Dial the subtrahend. This produces the subtrahend's nines complement.

Return the horizontal slat up to cover the nines complements row of digits.

Add the subtrahend's nines complement number with the minuend.

Finally, perform mentally an endaround carry, adding the leftmost
digit of the result of the last addition, to the number that arises from
the other digits of the number (except the first one).
You are probably confused with the previous procedure. Read the following
example to understand better subtraction with nines complements method.
Example:
Say you want to subtract 20 from 50. Pull down the horizontal
slat to reveal the nines complements digits. Clear the previous result
as you did before in addition. Dial in (as you did in addition) 20.
This produces a nines complement of 79, which is the difference
between 20 and 99. Return the horizontal slat to its original
position and add 50 and 79. This produces number 129.
Now you mentally perform the endaround carry, adding the first
digit of 129, which is 1, to the number that arises from
the other digits of 129 (except 1), which is 29. This
is resulting 30 which is the correct result of the subtraction that
you wanted to perform.
Multiplication
Even multiplication is possible with Pascaline with an efficient way. The
following procedure will show you how you can achieve that.

Move the horizontal slat up to cover the the red row of digits.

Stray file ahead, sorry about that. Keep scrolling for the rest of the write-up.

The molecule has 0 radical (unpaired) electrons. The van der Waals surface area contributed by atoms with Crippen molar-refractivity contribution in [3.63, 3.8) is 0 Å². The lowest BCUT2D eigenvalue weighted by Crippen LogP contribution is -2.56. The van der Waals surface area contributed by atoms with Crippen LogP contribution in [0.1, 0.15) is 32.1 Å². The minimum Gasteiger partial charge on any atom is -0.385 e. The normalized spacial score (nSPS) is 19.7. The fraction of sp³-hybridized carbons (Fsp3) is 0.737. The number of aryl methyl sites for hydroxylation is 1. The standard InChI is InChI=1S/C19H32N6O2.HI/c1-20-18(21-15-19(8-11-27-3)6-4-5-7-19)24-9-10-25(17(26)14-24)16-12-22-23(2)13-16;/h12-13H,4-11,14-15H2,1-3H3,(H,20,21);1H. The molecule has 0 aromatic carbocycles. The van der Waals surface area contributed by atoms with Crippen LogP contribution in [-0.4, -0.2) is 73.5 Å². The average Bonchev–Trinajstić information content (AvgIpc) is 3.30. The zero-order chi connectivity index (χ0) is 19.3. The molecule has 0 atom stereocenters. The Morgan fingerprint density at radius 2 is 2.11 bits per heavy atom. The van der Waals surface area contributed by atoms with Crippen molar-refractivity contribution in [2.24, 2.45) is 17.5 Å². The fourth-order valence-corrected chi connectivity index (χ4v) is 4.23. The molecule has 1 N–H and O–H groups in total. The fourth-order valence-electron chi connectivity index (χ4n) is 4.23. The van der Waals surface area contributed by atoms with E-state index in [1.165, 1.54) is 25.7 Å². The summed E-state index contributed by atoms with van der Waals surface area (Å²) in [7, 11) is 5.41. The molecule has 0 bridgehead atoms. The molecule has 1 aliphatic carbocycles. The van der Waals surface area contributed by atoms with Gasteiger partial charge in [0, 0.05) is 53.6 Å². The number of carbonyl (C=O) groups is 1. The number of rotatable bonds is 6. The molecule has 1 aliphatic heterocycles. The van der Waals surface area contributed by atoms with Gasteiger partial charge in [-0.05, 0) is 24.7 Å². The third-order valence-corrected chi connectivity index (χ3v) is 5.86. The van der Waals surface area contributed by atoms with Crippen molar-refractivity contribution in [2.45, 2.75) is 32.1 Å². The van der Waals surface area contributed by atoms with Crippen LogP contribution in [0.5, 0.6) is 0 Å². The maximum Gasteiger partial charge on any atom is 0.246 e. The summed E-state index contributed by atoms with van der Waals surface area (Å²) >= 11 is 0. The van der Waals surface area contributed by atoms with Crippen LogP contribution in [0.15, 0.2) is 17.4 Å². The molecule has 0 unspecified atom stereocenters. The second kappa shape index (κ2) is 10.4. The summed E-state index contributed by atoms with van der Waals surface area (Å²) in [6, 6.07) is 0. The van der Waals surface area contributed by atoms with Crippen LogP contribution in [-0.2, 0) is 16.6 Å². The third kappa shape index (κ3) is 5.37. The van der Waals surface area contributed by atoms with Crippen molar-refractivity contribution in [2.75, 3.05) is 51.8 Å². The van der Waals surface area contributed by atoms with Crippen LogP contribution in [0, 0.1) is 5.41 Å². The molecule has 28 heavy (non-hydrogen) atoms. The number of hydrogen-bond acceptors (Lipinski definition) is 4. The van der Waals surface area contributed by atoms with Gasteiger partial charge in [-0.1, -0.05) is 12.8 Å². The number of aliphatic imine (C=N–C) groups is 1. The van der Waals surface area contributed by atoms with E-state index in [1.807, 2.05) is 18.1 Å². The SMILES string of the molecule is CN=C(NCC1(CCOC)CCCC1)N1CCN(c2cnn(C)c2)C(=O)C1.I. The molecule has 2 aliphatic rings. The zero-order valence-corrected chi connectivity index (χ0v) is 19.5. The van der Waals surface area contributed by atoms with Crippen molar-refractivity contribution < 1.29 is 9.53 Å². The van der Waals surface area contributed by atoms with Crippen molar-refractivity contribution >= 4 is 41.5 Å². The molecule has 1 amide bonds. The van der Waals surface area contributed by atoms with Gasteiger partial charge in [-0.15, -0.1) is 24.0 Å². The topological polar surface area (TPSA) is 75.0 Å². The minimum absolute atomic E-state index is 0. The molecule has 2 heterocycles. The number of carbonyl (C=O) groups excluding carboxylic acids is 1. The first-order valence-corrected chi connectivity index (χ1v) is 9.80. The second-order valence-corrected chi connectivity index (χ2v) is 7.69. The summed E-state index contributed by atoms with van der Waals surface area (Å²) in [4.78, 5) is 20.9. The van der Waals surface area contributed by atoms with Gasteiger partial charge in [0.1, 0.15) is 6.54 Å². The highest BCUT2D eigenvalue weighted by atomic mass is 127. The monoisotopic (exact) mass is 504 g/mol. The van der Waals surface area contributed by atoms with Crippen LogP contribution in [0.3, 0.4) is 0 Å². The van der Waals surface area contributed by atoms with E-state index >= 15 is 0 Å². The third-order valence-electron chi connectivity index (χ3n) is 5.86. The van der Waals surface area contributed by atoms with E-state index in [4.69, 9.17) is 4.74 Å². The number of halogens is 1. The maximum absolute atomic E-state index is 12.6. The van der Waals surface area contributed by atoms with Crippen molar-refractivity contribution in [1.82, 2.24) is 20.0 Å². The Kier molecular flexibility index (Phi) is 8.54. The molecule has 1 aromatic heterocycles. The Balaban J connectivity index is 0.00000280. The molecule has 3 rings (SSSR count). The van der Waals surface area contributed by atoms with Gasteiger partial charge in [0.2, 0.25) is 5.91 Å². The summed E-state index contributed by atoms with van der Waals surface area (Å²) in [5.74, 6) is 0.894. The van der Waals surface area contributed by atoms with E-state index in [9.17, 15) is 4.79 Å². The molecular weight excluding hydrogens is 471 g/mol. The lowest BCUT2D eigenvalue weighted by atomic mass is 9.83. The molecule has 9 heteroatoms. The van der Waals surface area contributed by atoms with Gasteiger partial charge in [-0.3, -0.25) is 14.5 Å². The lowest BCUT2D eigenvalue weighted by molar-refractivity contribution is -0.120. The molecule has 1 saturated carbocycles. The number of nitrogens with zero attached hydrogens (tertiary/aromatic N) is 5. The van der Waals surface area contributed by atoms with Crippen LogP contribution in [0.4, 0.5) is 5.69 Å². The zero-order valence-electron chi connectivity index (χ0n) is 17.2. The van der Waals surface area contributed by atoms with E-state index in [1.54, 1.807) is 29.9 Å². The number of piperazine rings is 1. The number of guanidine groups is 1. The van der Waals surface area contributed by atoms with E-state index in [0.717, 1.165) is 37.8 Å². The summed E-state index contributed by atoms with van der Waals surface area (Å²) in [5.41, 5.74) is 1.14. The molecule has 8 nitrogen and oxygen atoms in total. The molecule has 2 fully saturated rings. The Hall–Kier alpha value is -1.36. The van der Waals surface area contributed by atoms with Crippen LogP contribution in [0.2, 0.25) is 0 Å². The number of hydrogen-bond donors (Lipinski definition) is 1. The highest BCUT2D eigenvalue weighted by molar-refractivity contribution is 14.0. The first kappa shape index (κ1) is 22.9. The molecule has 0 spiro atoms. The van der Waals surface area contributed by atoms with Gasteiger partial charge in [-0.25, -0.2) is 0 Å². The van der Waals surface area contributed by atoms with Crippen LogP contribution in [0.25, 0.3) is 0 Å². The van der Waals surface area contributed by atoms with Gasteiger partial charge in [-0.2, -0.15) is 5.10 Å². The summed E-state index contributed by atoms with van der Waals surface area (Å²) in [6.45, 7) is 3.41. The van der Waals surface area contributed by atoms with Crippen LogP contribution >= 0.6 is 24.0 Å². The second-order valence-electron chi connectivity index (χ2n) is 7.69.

Eliminate the value from a preceding operation that may still remain, by
rotating with the hand the numbered drums inside the small windows of the
machine to zero.

Add the multiplicand as many times as the first digit from the right of
the multiplier says.

Repeat step 3 as many times as the digits of the multiplier are, using
each time the next wheel in the row from the right as you move on to the
next digit.
Example:
Say you want to multiply number 21, 23 times. Enter 21,
3 times starting from the first wheel from the right. Then Enter
21, 2 times starting with the second wheel of the machine
from the right. The correct answer is now displayed in the windows of the
machine.
Division
As for division, Pascaline accomplished it, maddeningly enough, by repeated
subtraction.
Conclusion
Pascaline's mechanism was very promising but in practice was very complicated
and the weighted ratchets have a tendency to jam.
Except that the ratchets didn't let the gears to rotate in both directions,
so subtraction had to be implemented with nines complements trick, which
is not so elegant way to perform a subtraction.
In addition as you can see from the previous examples, Pascaline is
not a calculating machine, but actually just an adding machine. In fact
all similar machines with stylus setting mechanisms should be called adding
machines rather than calculating machines.
Despite all that Pascaline was a historical achievement and it is considered
today as the first calculating device that the human race has discovered.